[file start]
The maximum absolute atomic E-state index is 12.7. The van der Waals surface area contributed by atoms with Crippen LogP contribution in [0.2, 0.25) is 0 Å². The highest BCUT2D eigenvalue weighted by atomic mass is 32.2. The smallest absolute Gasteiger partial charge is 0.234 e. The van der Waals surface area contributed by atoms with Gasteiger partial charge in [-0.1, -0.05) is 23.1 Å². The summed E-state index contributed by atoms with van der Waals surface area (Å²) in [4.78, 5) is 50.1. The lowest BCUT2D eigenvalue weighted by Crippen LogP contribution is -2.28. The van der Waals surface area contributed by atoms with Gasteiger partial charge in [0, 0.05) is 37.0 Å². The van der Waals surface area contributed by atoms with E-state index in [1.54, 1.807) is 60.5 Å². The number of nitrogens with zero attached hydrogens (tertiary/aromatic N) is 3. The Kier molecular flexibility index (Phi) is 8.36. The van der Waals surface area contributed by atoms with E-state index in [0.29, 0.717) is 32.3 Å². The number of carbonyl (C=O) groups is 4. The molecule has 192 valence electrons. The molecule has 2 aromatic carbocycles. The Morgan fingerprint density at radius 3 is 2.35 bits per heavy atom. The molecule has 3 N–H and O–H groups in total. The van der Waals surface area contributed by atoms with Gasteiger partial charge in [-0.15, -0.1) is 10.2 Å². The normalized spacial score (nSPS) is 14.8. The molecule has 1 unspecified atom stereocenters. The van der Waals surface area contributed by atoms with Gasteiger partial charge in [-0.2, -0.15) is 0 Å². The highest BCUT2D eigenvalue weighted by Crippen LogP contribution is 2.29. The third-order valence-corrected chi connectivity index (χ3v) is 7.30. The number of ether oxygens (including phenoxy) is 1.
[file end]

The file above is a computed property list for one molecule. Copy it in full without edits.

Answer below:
The maximum absolute atomic E-state index is 12.7. The van der Waals surface area contributed by atoms with Crippen LogP contribution in [0.2, 0.25) is 0 Å². The highest BCUT2D eigenvalue weighted by atomic mass is 32.2. The smallest absolute Gasteiger partial charge is 0.234 e. The van der Waals surface area contributed by atoms with Gasteiger partial charge in [-0.1, -0.05) is 23.1 Å². The summed E-state index contributed by atoms with van der Waals surface area (Å²) in [4.78, 5) is 50.1. The lowest BCUT2D eigenvalue weighted by Crippen LogP contribution is -2.28. The van der Waals surface area contributed by atoms with Gasteiger partial charge in [0, 0.05) is 37.0 Å². The van der Waals surface area contributed by atoms with E-state index in [1.54, 1.807) is 60.5 Å². The number of nitrogens with zero attached hydrogens (tertiary/aromatic N) is 3. The Kier molecular flexibility index (Phi) is 8.36. The van der Waals surface area contributed by atoms with E-state index in [0.29, 0.717) is 32.3 Å². The number of carbonyl (C=O) groups is 4. The molecule has 192 valence electrons. The molecule has 2 aromatic carbocycles. The Morgan fingerprint density at radius 3 is 2.35 bits per heavy atom. The molecule has 3 N–H and O–H groups in total. The van der Waals surface area contributed by atoms with Gasteiger partial charge in [-0.15, -0.1) is 10.2 Å². The normalized spacial score (nSPS) is 14.8. The molecule has 1 unspecified atom stereocenters. The van der Waals surface area contributed by atoms with Gasteiger partial charge in [-0.2, -0.15) is 0 Å². The highest BCUT2D eigenvalue weighted by Crippen LogP contribution is 2.29. The third-order valence-corrected chi connectivity index (χ3v) is 7.30. The number of ether oxygens (including phenoxy) is 1.